Getting sick can put a damper on any vacation, but it can be especially unsettling and even scary when it happens in another country. Here, Matthew Klapetzky, a registered nurse and the clinical director of Passport Health, the travel clinic at the University of Rochester School of Nursing, shares tips on what to do if illness hits you while abroad.
Pack a First-Aid Kit
“The majority of minor health issues that international travelers contend with can easily be self-treated with a good first-aid kit,” Mr. Klapetzky said. It should include an anti-diarrhea medication such as Imodium A-D or Pepto-Bismol because diarrhea is the most common ailment among travelers from the United States and hits around half of them. “This happens when your body gets a stomach bug as a reaction to a natural bacteria of a given land, and though it’s not usually serious, it lasts two to four days and can be extremely dehydrating,” he said.
Other musts in the kit: ibuprofen to reduce fevers, muscle inflammation and joint pain; bandages in assorted sizes along with an antibiotic ointment such as Neosporin for cuts and wounds; oral rehydration supplements such as CeraLyte to replenish electrolytes lost through sweating and diarrhea; blister pads; and fiber supplements to ease constipation, also common during travel.
Also, be sure to carry an EpiPen if you have allergies such as to tree nuts.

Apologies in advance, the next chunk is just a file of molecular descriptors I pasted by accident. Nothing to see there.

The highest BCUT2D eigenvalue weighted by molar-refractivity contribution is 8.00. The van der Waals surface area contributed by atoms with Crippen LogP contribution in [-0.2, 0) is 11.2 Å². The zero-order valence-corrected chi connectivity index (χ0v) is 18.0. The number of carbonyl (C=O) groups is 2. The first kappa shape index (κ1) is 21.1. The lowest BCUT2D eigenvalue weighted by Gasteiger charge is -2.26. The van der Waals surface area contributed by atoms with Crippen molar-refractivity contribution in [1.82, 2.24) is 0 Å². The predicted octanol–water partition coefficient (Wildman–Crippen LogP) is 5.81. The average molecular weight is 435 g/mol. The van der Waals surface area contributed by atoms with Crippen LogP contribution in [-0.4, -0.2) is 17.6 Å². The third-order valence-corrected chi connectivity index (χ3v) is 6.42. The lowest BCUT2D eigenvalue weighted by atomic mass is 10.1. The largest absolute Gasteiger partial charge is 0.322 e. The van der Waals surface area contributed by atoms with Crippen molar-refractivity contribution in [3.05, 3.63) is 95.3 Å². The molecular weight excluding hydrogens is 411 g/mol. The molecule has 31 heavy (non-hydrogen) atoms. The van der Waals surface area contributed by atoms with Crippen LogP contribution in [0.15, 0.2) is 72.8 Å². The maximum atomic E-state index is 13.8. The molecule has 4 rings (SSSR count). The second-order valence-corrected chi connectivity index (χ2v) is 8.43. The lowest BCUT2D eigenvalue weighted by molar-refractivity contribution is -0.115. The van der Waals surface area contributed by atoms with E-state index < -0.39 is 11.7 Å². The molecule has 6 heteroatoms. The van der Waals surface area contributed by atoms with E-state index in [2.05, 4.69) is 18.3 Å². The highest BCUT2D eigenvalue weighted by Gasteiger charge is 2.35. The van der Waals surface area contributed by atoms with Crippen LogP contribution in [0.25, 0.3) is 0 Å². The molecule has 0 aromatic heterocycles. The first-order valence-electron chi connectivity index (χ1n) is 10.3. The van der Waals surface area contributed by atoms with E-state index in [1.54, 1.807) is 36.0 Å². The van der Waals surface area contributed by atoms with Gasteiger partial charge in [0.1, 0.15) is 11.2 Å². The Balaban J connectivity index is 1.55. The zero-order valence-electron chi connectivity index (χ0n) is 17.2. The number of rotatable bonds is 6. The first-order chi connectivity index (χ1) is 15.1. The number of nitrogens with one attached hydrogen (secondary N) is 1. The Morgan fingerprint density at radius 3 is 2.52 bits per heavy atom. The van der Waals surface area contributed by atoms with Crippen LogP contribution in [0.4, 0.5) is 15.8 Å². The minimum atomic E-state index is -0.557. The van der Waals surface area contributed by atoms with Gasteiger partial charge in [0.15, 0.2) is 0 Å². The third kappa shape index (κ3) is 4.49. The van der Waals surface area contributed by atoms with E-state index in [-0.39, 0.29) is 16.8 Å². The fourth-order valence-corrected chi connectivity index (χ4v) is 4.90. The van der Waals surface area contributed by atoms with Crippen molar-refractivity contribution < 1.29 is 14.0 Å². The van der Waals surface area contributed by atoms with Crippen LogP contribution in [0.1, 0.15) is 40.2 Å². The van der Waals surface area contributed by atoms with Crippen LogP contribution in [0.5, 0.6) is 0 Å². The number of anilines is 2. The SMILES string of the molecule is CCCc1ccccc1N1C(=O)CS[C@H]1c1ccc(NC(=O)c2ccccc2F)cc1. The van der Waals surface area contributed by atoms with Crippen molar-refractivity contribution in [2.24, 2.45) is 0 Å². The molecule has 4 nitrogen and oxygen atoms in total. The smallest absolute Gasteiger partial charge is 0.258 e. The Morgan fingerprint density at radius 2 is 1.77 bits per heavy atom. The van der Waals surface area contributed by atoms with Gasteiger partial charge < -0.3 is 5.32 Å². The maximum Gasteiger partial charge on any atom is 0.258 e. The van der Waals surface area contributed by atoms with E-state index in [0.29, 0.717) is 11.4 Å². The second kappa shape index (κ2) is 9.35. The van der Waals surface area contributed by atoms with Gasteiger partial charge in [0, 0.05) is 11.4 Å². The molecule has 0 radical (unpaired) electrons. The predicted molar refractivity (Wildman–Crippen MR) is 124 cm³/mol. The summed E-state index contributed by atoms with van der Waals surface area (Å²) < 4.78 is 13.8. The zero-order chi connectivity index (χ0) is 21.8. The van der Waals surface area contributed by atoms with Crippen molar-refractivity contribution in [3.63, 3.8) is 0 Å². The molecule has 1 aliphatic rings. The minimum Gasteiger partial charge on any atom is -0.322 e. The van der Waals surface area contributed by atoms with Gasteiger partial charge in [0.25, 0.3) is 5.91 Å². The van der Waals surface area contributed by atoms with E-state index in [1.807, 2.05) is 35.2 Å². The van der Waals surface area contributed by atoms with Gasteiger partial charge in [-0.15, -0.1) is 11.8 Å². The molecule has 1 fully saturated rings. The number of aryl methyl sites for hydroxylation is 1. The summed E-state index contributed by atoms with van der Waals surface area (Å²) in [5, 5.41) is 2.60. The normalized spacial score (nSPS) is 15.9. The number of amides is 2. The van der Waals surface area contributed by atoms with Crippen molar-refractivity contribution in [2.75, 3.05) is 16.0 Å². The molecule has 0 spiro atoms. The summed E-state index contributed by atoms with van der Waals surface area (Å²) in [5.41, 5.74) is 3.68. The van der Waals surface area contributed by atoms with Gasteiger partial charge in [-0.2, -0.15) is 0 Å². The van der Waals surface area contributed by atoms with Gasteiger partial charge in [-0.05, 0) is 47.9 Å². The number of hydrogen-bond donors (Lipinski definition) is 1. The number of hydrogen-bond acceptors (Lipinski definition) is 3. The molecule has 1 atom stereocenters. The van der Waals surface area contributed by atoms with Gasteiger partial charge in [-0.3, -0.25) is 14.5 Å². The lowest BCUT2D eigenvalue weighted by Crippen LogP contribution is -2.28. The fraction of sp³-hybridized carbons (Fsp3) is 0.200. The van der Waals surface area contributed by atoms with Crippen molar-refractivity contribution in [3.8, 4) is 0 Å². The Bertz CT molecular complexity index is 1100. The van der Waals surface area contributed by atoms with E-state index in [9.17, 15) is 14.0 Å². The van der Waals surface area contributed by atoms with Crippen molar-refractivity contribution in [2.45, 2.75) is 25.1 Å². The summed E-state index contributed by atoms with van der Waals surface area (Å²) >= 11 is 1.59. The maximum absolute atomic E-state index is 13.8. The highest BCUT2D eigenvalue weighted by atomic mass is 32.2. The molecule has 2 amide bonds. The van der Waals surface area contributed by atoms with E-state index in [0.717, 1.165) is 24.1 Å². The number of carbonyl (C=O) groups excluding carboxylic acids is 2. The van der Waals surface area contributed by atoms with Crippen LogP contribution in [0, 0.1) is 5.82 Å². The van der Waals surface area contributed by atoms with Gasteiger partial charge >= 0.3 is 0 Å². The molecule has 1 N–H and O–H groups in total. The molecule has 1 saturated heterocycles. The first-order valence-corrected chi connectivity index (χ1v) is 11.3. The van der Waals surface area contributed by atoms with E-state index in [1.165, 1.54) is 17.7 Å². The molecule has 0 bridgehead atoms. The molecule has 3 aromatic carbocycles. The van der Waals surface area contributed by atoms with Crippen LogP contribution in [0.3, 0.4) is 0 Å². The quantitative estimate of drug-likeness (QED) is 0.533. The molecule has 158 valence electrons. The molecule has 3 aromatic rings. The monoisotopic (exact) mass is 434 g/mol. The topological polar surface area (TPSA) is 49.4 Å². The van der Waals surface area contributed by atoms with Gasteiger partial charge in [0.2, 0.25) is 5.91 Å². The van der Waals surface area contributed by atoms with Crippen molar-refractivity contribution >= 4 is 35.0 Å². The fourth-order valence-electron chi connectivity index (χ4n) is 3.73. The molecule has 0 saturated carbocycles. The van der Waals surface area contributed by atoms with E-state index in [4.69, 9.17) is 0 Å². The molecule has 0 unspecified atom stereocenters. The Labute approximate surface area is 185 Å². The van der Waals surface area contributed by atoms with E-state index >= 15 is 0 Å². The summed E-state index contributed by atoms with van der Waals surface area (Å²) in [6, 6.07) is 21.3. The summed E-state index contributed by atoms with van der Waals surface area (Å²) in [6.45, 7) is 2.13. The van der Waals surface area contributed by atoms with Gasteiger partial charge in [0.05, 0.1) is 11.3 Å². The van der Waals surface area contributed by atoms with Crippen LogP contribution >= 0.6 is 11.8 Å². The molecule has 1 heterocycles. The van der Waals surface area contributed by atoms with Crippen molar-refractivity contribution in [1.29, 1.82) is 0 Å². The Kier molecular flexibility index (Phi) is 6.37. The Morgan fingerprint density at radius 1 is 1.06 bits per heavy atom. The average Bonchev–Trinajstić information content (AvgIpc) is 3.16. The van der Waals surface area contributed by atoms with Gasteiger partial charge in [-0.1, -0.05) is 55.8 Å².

Minor Issue? Seek Local Care
If you twist your ankle, develop heat rash or have another not-so-serious situation where you need to see a doctor, don’t hesitate to use local care. “Remember that the doctors where you are in the world are used to treating ailments specific to that region, such as severe sunburn, which is common in the tropics, so they are going to be your best bet to treat such issues,” Mr. Klapetzky said.
Travelers can find local medical care through the State Department website but should be aware that the department does not take responsibility for the quality of service provided by any doctor or hospital on the list.
In a Crisis, Contact the Embassy
In more dire health situations such as a heart attack or serious car accident, Mr. Klapetzky suggested contacting the local embassy of the United States. “The embassy can help get you airlifted out of the country and back home if that’s what’s required and can also help you, if you need it, arrange to have money wired over to pay for your care,” he said. Travelers should note that while the embassy is a valuable resource, it does not pay for these services or any medical care.
This post was excerpted from nytimes.com. Full attribution and a link to this article follow directly.
Published by nytimes.com
July 29, 2016
Written by Shivani Vora – Travel: Travel Tips
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